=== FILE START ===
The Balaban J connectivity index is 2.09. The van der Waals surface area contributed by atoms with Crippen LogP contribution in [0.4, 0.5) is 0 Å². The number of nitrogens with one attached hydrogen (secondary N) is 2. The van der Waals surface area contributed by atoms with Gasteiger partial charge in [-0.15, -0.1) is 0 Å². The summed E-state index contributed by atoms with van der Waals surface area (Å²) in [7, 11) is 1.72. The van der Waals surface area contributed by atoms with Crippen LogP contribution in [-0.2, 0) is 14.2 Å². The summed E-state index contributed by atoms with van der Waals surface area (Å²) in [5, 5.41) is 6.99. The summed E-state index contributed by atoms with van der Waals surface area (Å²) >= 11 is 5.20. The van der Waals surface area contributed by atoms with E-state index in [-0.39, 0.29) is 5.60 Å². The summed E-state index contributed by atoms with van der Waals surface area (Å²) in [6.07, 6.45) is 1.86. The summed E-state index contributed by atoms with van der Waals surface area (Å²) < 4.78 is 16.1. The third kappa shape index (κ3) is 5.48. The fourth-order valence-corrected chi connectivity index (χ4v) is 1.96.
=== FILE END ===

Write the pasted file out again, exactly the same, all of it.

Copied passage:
The Balaban J connectivity index is 2.09. The van der Waals surface area contributed by atoms with Crippen LogP contribution in [0.4, 0.5) is 0 Å². The number of nitrogens with one attached hydrogen (secondary N) is 2. The van der Waals surface area contributed by atoms with Gasteiger partial charge in [-0.15, -0.1) is 0 Å². The summed E-state index contributed by atoms with van der Waals surface area (Å²) in [7, 11) is 1.72. The van der Waals surface area contributed by atoms with Crippen LogP contribution in [-0.2, 0) is 14.2 Å². The summed E-state index contributed by atoms with van der Waals surface area (Å²) in [5, 5.41) is 6.99. The summed E-state index contributed by atoms with van der Waals surface area (Å²) >= 11 is 5.20. The van der Waals surface area contributed by atoms with E-state index in [-0.39, 0.29) is 5.60 Å². The summed E-state index contributed by atoms with van der Waals surface area (Å²) in [6.07, 6.45) is 1.86. The summed E-state index contributed by atoms with van der Waals surface area (Å²) < 4.78 is 16.1. The third kappa shape index (κ3) is 5.48. The fourth-order valence-corrected chi connectivity index (χ4v) is 1.96.